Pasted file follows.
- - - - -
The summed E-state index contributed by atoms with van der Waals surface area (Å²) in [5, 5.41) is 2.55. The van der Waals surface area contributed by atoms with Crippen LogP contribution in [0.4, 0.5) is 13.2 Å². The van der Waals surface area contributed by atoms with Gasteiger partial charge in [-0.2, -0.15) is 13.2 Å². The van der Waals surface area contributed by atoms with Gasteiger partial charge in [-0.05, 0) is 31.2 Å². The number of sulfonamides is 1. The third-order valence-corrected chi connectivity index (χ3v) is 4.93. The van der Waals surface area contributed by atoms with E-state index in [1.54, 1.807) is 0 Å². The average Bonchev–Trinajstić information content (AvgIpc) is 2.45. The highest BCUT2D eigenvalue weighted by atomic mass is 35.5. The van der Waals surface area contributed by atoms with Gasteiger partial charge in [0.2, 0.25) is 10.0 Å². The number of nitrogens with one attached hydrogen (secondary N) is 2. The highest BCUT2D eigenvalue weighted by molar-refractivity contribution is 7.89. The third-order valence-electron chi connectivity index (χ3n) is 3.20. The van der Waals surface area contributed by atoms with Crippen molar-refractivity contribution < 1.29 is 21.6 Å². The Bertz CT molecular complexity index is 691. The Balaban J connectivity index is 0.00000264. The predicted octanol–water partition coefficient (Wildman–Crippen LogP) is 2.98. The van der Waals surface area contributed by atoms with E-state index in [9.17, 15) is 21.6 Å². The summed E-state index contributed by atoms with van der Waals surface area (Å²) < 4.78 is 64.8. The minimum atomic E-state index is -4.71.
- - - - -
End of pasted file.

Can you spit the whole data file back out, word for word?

The summed E-state index contributed by atoms with van der Waals surface area (Å²) in [5, 5.41) is 2.55. The van der Waals surface area contributed by atoms with Crippen LogP contribution in [0.4, 0.5) is 13.2 Å². The van der Waals surface area contributed by atoms with Gasteiger partial charge in [-0.2, -0.15) is 13.2 Å². The van der Waals surface area contributed by atoms with Gasteiger partial charge in [-0.05, 0) is 31.2 Å². The number of sulfonamides is 1. The third-order valence-corrected chi connectivity index (χ3v) is 4.93. The van der Waals surface area contributed by atoms with E-state index in [1.54, 1.807) is 0 Å². The average Bonchev–Trinajstić information content (AvgIpc) is 2.45. The highest BCUT2D eigenvalue weighted by atomic mass is 35.5. The van der Waals surface area contributed by atoms with Gasteiger partial charge in [0.2, 0.25) is 10.0 Å². The number of nitrogens with one attached hydrogen (secondary N) is 2. The highest BCUT2D eigenvalue weighted by molar-refractivity contribution is 7.89. The third-order valence-electron chi connectivity index (χ3n) is 3.20. The van der Waals surface area contributed by atoms with Crippen molar-refractivity contribution < 1.29 is 21.6 Å². The Bertz CT molecular complexity index is 691. The Balaban J connectivity index is 0.00000264. The predicted octanol–water partition coefficient (Wildman–Crippen LogP) is 2.98. The van der Waals surface area contributed by atoms with E-state index in [9.17, 15) is 21.6 Å². The summed E-state index contributed by atoms with van der Waals surface area (Å²) < 4.78 is 64.8. The minimum atomic E-state index is -4.71.